Francis Bacon coined the phrase “knowledge is power” in the 16th century and never has the sentiment been more appropriate than today within the context of China’s thirst for both knowledge and global power. China’s quest to support their indigenous industrial base with research and development acquired from the west continues unabated. To satiate China’s thirst for knowledge, they utilize a myriad of methodologies, some legitimate and many illegitimate.
China’s road map to knowledge acquisition, or requirements, aren’t always a state secret, nor are their national programs used to identify, source and acquire identified technologies or capabilities. In August 2019, we wrote about China’s “Program 863” which was a 10-year effort spearheaded by China’s Ministry of Science and Technology (MOST) in March of 1986 (ergo, Program 863). The salient point concerning technology acquisition in the context of national security can be found in the words provided directly by MOST. They described the goal of the national program as “to strive to achieve breakthroughs in key technical fields that concern the national economic lifeline and national security; and to achieve leap-frog development in key high-tech fields in which China enjoys relative advantages or should take strategic positions.”
Program 863 is important today in 2021 because it provides a baseline of perspective and understanding of the multi-generational effort by China to acquire technologies designed to provide advantage to China’s strategic position on the global stage. It also signals to those who have technology of interest, across all sectors, not just the defense sector, that if you pay attention to what China says they are going to do, you are able to roadmap their intentions.
The intention is to acquire knowledge and capability from the west, and China will take an all-source approach to acquiring this knowledge.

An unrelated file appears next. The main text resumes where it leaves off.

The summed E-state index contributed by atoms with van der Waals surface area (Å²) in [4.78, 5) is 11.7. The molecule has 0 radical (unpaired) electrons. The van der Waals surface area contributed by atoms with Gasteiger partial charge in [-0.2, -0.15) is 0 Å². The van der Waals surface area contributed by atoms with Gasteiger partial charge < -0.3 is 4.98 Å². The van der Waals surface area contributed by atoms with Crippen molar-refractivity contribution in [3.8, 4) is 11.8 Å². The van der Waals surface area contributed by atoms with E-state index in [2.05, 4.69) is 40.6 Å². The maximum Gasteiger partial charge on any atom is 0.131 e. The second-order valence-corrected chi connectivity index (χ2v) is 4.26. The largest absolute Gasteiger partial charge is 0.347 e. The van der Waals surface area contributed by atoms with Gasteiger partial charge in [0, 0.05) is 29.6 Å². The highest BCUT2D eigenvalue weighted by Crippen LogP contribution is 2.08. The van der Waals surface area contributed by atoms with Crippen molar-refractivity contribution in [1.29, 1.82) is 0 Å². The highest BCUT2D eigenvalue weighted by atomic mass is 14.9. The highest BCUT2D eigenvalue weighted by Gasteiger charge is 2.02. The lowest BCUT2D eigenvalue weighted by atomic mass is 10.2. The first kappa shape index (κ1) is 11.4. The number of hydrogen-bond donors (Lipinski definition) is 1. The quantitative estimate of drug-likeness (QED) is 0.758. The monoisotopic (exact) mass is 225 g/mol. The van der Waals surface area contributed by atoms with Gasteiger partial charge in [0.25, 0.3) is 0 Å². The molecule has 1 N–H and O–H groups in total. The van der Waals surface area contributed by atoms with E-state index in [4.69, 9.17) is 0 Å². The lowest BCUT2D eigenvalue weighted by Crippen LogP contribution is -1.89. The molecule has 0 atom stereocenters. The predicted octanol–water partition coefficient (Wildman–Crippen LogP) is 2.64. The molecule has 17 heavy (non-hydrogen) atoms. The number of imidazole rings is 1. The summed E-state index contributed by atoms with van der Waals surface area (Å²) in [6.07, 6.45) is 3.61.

China’s overt and legitimate knowledge quest
China has an abundance of money, and they use it to acquire technology via direct purchase or merger and acquisition. In the United States, the Committee on Foreign Investment in the United States (CFIUS) serves as the gating mechanism on China’s M&A efforts, ensuring that China does not acquire companies whose product or capability may deleteriously impact the national security of the country. For those entities who enter joint ventures with Chinese companies or parastatal entities, they are effectively on their own. Many, looking back, have likened their experiences to rolling the dice – gambling their technologies will not be exploited by the home team, some end up winning and for many, as they say in Vegas, they crap out.
As part of their global acquisition effort, China leverages their diplomatic presence by assigning officers associated with MOST to their embassies and consulates. In a May 2021 study by Georgetown University’s Center for Security and Emerging Technology, they reviewed 642 “international technology cooperation opportunities” identified by these Chinese diplomats from 2015-2020. These Chinese diplomatic reports provided to the government assessments of more than 300 companies, universities, research institutions and individuals and “how they would be a partner with Chinese firms, share intellectual property, or establish joint ventures in China.”
China’s covert and illegitimate knowledge quest
Espionage immediately comes to mind when we think of covert acquisition of information. Those not involved in the defense or national security world often self-select out of being a target of the Chinese. That is an error made from ignorance or hubris, as the Chinese will decide who is their target. In addition to the use of legitimate diplomatic personnel, they use visiting scholars, and covert intelligence officers as two of the many arrows in their offensive quiver of arrows.
We have highlighted their use of their 1000 Talents Program to semi-covertly induce individual researchers within the world of academia, double-dipping on their research and bringing their current research to China to ostensibly monetize.
Similarly, we have shared how the Ministry of States Security (MSS) has actively targeted individuals and entities with access to intellectual property or national security secrets (both of value to the Chinese knowledge vacuum) in the aerospace, energy, and defense sectors.
The bottom line: China isn’t going to let up on the gas. They will continue to move at 100 mph in their efforts to increase their global power by leveraging western knowledge. FSOs should now include in their briefings, the Georgetown University report, the history of the 863 Program, and the plethora of examples of espionage from archived within this corpus.